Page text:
An object is moving if its position changes
against some background that stays the same. This stationary
background is called a reference frame. The change in position
in a reference frame is measured in terms of the distance
traveled by an object from a fixed point. The distance that
an object moves from this reference point per unit of time
is called speed. When the direction of motion is included
with speed, this is called the velocity of the object. Most
objects do not move at a constant velocity through the distance
that was traveled. Sometimes there are times of acceleration
and deceleration, in which the object is speeding up or
slowing down. Acceleration can be calculated by dividing
the change in velocity by the time.

A force is a push or a pull that can change an objects
velocity (and therefore its acceleration). The net force
is the combination of all of the forces acting on an object,
which determines whether the velocity of the object will
change. When the combination of forces acting on an object
combines to produce a net force of zero, the forces are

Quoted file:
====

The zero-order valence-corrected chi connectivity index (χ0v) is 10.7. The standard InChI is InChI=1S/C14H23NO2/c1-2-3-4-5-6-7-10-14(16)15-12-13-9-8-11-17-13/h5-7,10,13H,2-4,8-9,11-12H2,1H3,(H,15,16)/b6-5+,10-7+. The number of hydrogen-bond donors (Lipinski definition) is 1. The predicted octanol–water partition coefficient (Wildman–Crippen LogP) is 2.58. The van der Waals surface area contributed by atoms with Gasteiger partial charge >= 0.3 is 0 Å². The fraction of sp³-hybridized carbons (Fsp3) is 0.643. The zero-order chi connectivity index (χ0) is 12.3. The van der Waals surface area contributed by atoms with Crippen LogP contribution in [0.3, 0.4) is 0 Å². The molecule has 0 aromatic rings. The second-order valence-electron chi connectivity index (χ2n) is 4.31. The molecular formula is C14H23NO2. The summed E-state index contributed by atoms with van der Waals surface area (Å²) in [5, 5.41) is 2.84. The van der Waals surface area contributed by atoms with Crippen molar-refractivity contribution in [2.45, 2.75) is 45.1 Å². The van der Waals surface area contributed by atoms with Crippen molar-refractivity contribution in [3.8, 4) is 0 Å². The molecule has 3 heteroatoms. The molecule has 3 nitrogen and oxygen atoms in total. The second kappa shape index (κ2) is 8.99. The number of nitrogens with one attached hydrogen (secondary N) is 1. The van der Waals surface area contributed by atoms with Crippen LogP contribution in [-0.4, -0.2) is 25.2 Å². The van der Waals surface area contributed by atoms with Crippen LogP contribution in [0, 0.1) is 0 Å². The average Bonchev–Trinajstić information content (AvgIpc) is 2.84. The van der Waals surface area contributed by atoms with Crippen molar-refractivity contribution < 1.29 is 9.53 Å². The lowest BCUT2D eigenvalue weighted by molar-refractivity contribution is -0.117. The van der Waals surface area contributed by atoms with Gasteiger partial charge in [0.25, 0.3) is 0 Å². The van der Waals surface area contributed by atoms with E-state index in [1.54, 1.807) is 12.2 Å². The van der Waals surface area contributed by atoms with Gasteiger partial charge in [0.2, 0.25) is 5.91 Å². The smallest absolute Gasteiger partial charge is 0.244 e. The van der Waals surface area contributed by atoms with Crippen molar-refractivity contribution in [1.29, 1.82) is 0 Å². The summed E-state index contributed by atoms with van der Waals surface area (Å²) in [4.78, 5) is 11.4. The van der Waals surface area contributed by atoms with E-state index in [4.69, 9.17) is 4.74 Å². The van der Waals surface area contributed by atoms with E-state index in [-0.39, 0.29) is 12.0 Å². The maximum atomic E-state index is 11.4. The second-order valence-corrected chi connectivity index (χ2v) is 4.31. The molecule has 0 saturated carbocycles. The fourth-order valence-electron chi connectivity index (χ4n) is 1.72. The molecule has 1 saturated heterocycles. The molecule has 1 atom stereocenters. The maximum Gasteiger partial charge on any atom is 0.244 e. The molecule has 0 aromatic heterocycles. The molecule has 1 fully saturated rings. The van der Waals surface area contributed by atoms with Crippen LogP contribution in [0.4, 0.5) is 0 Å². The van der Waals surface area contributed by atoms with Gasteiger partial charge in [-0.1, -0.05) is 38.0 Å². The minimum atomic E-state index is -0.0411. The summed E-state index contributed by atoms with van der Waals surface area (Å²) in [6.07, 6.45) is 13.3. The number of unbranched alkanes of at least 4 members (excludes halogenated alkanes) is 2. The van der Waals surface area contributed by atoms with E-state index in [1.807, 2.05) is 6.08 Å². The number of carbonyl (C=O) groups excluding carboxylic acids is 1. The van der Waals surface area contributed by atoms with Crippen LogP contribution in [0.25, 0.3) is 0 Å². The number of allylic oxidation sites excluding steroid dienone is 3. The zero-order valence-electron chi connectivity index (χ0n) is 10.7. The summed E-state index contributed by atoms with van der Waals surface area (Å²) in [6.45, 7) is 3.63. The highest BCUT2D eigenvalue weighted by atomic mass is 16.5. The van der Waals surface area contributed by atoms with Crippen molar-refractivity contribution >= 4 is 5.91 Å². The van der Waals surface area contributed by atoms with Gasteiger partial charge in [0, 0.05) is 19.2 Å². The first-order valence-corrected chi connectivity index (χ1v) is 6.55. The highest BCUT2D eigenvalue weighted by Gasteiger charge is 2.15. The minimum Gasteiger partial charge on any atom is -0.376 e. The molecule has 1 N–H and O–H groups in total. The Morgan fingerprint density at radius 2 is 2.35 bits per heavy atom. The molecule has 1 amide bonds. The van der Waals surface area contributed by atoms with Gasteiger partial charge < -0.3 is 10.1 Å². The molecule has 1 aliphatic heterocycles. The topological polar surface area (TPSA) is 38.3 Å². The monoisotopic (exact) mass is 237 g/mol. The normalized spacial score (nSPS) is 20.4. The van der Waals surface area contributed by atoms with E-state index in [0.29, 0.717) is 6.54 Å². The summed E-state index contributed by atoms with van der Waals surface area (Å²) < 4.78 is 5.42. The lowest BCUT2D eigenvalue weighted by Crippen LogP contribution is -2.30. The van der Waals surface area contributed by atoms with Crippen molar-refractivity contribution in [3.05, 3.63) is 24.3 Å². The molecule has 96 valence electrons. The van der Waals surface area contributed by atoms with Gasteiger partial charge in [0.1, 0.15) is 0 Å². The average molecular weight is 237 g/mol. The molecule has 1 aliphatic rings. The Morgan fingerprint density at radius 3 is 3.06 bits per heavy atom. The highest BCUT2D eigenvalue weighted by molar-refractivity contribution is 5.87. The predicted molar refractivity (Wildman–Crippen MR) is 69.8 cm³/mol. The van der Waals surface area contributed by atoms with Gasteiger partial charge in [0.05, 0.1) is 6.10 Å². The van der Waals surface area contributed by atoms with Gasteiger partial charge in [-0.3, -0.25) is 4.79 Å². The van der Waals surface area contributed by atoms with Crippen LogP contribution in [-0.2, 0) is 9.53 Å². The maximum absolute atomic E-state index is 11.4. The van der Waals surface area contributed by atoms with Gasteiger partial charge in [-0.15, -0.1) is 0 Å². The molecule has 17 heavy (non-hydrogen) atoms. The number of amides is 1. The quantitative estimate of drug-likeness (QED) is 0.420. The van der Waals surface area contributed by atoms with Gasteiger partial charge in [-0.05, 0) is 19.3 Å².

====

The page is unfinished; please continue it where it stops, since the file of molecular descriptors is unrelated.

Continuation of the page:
balanced. When the combination of forces acting on an
object combines to produce a net nonzero force, the forces
are unbalanced.

All objects tend to resist motion; this tendency is called
Inertia. An object in motion will remain at a constant
velocity unless an unbalanced force acts upon it; in the
same regards an object at rest, with zero velocity will
remain at zero unless a force causes it to move. Less
force is needed to redirect an object that has a low mass
than that of an object with a higher mass, which would
require a larger force. Therefore, the greater the mass
of an object the greater its inertia. Newton’s First
Law of Motion is, “An object moving at a constant
velocity keeps moving at that velocity unless a net force
acts on it. If an object is at rest, it stays at rest
unless a net force acts on it.”

Newton’s second law describes the relationship
between mass, force and acceleration. The unbalanced force
acting on an object equals the object’s mass times
its acceleration. We use Newton’s second law to
calculate an objects force due to gravity (weight). This
is found from the product of an objects mass and the objects
free-fall acceleration due to gravity.

For every action, there is an equal and opposite reaction.
Newton’s third law state that for every action force,
there is an equal and opposite reaction force. These forces
always act on different objects. Action/reaction forces
never cancel out. They cannot cancel each other out because
they act on different objects. The only time forces cancel
out (and add up to zero) is when they act on the same
object.